Track and Disrupt: How to Counter Sanctions-Evasion Networks


Still slipping through: Russia has used sanctions-evasion networks to import vital components needed for its war effort. Image: Сергей Рамильцев / Adobe Stock


Efforts to align third countries with sanctions against Russia will only succeed when the private networks facilitating circumvention are understood and countered.

Sanctions regimes have continued to expand in scope since the full-scale invasion of Ukraine, aiming to asphyxiate Russia’s financial and military capabilities to wage war. The EU alone has passed 11 packages to date, each building on the last. These packages are paired with efforts to restrict circumvention, along with a forthcoming EU directive criminalising sanctions evasion.

The unprecedented sanctions against Russia have highlighted the importance of third countries – those countries that are neither the target of sanctions nor adopters of sanctions against Russia/Belarus (and thus are not legally bound by sanctions). Such third countries make up a majority of the world and are therefore an important factor in determining whether sanctions are ultimately effective. Put simply, if third countries provide circumvention routes or substitutes for the goods and services that sanctions aim to curtail, then the sanctions will be weakened or fail.

The trade in dual-use goods is one of five categories of sanctions evasion and avoidance covered by recent analysis undertaken by RUSI as part of the Serious and Organised Crime Anti-Corruption Evidence (SOC ACE) programme, and provides a particularly salient example of the role of third countries. Numerous reports have publicised cases of manufacturers deliberately or inadvertently shipping important military and technological components from sanctions-imposing countries to intermediaries in third countries that then ship them onward to military end-users in Russia and Belarus.

Tracking Sanctions-Evasion Networks in Third Countries

Our recent SOC ACE report categorised five types of sanctions evasion critical to funding and supplying Russia’s military-industrial complex: financial services, company incorporation, dual-use and military goods, exports of sanctioned Russian commodities, and oil smuggling. All of these operate primarily in the private sector and rely on third countries’ lax enforcement of – or deliberate refusal to implement –sanctions.

In the case of countries not imposing sanctions, many commentators have bemoaned the whack-a-mole problem: company incorporation is so easy that sanctioning a person or a company will just cause another to appear in its place. Behind all of these seemingly random companies, however, is a Russian or affiliated individual(s) directing a network, often associated with Russia's Federal Security Service. In many cases, investigators have identified links between the Russian military-industrial complex and newly incorporated companies with low public profiles – and these wider networks are often based in or linked to manufacturers, banks and other businesses in sanctions-imposing countries.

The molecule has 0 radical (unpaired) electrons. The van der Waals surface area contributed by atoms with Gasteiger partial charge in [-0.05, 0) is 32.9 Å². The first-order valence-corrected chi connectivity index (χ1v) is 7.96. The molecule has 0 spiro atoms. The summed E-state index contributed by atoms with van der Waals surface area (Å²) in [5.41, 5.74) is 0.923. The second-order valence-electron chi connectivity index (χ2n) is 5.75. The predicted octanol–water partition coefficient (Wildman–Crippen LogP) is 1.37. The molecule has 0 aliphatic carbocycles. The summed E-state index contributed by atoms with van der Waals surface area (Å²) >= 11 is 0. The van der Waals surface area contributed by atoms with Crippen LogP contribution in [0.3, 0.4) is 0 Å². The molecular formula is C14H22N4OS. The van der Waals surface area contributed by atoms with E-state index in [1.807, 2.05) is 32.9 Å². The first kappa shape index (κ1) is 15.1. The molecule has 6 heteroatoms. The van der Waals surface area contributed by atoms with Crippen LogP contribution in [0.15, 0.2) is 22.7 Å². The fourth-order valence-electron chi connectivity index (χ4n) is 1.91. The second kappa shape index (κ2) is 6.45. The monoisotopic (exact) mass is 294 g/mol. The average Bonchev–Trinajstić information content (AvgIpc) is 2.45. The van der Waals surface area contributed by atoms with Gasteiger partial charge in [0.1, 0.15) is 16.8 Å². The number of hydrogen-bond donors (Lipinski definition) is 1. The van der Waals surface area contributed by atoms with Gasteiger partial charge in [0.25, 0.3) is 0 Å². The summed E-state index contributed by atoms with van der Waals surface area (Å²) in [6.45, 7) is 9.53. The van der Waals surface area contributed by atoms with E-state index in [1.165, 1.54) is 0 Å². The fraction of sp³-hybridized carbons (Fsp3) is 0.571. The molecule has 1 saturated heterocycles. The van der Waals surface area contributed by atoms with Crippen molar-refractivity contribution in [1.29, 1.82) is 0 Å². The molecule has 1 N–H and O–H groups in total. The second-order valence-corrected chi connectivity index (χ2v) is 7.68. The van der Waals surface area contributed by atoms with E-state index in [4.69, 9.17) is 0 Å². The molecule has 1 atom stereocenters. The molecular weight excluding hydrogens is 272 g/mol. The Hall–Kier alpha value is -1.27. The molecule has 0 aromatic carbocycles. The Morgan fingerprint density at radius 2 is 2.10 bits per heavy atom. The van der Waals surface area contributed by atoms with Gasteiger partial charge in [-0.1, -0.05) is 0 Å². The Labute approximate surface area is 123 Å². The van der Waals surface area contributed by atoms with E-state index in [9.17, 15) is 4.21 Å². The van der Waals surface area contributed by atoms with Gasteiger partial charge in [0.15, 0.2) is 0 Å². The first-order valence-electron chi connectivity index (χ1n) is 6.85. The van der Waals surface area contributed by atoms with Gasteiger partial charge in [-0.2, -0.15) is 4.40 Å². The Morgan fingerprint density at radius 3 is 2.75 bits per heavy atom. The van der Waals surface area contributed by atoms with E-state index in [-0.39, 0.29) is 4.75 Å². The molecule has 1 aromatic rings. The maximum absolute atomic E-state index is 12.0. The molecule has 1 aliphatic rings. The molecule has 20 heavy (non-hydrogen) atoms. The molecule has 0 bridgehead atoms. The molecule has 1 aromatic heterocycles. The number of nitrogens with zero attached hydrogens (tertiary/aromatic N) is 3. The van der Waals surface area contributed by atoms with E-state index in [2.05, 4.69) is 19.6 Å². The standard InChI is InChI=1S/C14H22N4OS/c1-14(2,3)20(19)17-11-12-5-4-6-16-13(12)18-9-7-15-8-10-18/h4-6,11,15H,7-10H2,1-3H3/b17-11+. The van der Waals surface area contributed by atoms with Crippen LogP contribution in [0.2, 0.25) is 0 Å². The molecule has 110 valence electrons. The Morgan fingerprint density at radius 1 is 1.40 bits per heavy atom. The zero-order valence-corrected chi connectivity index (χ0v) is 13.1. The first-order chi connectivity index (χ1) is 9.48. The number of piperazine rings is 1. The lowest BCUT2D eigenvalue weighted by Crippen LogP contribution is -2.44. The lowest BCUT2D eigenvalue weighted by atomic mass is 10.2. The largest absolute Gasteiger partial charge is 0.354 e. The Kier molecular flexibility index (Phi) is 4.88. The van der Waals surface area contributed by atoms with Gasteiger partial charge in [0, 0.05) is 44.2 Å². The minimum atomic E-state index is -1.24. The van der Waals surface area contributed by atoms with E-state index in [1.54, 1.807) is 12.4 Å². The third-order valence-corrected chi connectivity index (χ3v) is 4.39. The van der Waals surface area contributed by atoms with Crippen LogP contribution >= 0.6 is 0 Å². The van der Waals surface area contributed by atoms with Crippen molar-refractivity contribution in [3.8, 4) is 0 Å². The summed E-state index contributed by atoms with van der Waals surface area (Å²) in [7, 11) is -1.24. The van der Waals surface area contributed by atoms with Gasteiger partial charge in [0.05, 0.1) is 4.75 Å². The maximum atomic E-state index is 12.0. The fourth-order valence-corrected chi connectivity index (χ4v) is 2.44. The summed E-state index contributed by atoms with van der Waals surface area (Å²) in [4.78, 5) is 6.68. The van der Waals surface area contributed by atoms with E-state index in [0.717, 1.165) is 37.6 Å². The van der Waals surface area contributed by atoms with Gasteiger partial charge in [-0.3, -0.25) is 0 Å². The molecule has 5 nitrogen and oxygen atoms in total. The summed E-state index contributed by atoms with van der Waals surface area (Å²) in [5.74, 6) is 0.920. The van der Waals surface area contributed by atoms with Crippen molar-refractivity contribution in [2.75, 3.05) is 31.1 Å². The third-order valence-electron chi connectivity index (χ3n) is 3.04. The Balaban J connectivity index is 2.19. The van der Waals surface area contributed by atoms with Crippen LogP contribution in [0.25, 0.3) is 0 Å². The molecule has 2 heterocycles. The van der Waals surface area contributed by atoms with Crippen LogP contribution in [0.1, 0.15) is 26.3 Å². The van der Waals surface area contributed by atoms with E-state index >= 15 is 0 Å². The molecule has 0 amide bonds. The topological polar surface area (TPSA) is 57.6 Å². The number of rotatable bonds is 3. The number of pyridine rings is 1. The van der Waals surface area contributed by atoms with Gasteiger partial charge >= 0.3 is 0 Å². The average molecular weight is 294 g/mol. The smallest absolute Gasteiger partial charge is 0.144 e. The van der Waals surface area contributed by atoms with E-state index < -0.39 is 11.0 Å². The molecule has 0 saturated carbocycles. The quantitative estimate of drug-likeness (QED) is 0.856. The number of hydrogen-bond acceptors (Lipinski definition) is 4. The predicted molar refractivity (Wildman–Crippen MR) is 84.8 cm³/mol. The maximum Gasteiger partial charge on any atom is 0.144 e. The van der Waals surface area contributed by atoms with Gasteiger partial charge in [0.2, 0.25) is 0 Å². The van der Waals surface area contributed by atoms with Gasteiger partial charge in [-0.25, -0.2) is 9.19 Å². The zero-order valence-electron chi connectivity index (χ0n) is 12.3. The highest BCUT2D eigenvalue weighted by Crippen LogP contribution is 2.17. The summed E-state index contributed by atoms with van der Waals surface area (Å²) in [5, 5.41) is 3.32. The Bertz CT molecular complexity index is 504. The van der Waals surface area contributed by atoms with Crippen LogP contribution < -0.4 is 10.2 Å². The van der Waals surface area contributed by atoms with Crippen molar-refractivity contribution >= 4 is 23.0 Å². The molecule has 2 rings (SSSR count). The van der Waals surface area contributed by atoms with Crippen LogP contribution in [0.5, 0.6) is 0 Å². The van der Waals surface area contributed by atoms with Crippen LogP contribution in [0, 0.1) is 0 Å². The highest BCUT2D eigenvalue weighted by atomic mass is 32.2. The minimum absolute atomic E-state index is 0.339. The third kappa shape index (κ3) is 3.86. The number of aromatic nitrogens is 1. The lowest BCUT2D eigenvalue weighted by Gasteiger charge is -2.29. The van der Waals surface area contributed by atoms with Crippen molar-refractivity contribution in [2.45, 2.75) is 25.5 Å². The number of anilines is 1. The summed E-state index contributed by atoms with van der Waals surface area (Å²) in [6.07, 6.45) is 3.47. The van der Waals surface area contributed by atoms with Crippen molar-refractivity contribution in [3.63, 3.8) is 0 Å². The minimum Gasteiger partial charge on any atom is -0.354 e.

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If third countries provide circumvention routes or substitutes for the goods and services that sanctions aim to curtail, then the sanctions will be weakened or fail

These thousands of companies are often not random or spontaneous creations, but directed by the Russian military-industrial base. They consist of networks of individuals and companies directing this support and supply business, along with intermediary companies and the shipping and logistics firms that facilitate the circumvention trade. Gathering the data necessary to map these networks is critical, as is understanding which government stakeholders are linked to these networks, in order to support diplomatic engagement to disrupt this trade in third countries.

Some third countries are already introducing their own control systems to monitor the re-export of goods to Russia, such as Kazakhstan’s online tool to track the entire supply chain ‘from border to border’. However, governments and private businesses in these countries would benefit from this specific data collection and mapping approach to mitigate their exposure to opaque sanctions evasion networks and thus avoid getting caught in the crosshairs of US or EU sanctions.